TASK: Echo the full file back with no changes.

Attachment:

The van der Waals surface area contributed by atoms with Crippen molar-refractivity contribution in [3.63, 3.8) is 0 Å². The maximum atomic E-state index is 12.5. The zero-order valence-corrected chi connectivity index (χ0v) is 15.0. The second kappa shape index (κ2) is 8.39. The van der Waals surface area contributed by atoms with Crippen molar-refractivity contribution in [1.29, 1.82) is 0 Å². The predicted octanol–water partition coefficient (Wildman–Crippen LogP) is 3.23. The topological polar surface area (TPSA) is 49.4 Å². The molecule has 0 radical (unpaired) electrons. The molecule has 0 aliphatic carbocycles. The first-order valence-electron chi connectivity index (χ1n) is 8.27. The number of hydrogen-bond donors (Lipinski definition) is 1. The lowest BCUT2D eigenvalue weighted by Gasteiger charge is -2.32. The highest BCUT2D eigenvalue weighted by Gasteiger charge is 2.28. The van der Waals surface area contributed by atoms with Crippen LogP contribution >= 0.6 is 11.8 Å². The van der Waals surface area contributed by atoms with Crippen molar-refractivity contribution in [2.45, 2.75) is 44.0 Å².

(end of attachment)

The van der Waals surface area contributed by atoms with Crippen molar-refractivity contribution in [3.63, 3.8) is 0 Å². The maximum atomic E-state index is 12.5. The zero-order valence-corrected chi connectivity index (χ0v) is 15.0. The second kappa shape index (κ2) is 8.39. The van der Waals surface area contributed by atoms with Crippen molar-refractivity contribution in [1.29, 1.82) is 0 Å². The predicted octanol–water partition coefficient (Wildman–Crippen LogP) is 3.23. The topological polar surface area (TPSA) is 49.4 Å². The molecule has 0 radical (unpaired) electrons. The molecule has 0 aliphatic carbocycles. The first-order valence-electron chi connectivity index (χ1n) is 8.27. The number of hydrogen-bond donors (Lipinski definition) is 1. The lowest BCUT2D eigenvalue weighted by Gasteiger charge is -2.32. The highest BCUT2D eigenvalue weighted by Gasteiger charge is 2.28. The van der Waals surface area contributed by atoms with Crippen LogP contribution >= 0.6 is 11.8 Å². The van der Waals surface area contributed by atoms with Crippen molar-refractivity contribution in [2.45, 2.75) is 44.0 Å².